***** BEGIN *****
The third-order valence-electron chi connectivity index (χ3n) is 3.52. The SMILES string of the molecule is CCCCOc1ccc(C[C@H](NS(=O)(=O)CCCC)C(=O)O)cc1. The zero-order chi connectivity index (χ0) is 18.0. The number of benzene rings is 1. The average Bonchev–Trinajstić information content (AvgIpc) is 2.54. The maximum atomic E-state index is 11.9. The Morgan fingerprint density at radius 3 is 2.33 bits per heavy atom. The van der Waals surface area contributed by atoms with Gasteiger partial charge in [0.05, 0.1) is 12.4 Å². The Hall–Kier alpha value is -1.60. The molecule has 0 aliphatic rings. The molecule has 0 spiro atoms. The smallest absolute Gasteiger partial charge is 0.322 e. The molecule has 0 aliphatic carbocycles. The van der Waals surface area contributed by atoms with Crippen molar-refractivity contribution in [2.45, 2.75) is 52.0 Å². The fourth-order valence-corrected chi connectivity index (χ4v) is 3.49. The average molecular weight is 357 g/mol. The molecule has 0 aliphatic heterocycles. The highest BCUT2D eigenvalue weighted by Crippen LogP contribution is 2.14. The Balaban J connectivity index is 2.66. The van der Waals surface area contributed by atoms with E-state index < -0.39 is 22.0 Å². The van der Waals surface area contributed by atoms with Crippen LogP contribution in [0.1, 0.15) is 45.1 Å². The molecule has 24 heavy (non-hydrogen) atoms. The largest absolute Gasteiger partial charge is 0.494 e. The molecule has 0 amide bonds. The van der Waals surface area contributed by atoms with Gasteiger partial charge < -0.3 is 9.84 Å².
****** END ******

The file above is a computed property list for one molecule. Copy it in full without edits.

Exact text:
The third-order valence-electron chi connectivity index (χ3n) is 3.52. The SMILES string of the molecule is CCCCOc1ccc(C[C@H](NS(=O)(=O)CCCC)C(=O)O)cc1. The zero-order chi connectivity index (χ0) is 18.0. The number of benzene rings is 1. The average Bonchev–Trinajstić information content (AvgIpc) is 2.54. The maximum atomic E-state index is 11.9. The Morgan fingerprint density at radius 3 is 2.33 bits per heavy atom. The van der Waals surface area contributed by atoms with Gasteiger partial charge in [0.05, 0.1) is 12.4 Å². The Hall–Kier alpha value is -1.60. The molecule has 0 aliphatic rings. The molecule has 0 spiro atoms. The smallest absolute Gasteiger partial charge is 0.322 e. The molecule has 0 aliphatic carbocycles. The van der Waals surface area contributed by atoms with Crippen molar-refractivity contribution in [2.45, 2.75) is 52.0 Å². The fourth-order valence-corrected chi connectivity index (χ4v) is 3.49. The average molecular weight is 357 g/mol. The molecule has 0 aliphatic heterocycles. The highest BCUT2D eigenvalue weighted by Crippen LogP contribution is 2.14. The Balaban J connectivity index is 2.66. The van der Waals surface area contributed by atoms with E-state index < -0.39 is 22.0 Å². The van der Waals surface area contributed by atoms with Crippen LogP contribution in [0.1, 0.15) is 45.1 Å². The molecule has 24 heavy (non-hydrogen) atoms. The largest absolute Gasteiger partial charge is 0.494 e. The molecule has 0 amide bonds. The van der Waals surface area contributed by atoms with Gasteiger partial charge < -0.3 is 9.84 Å².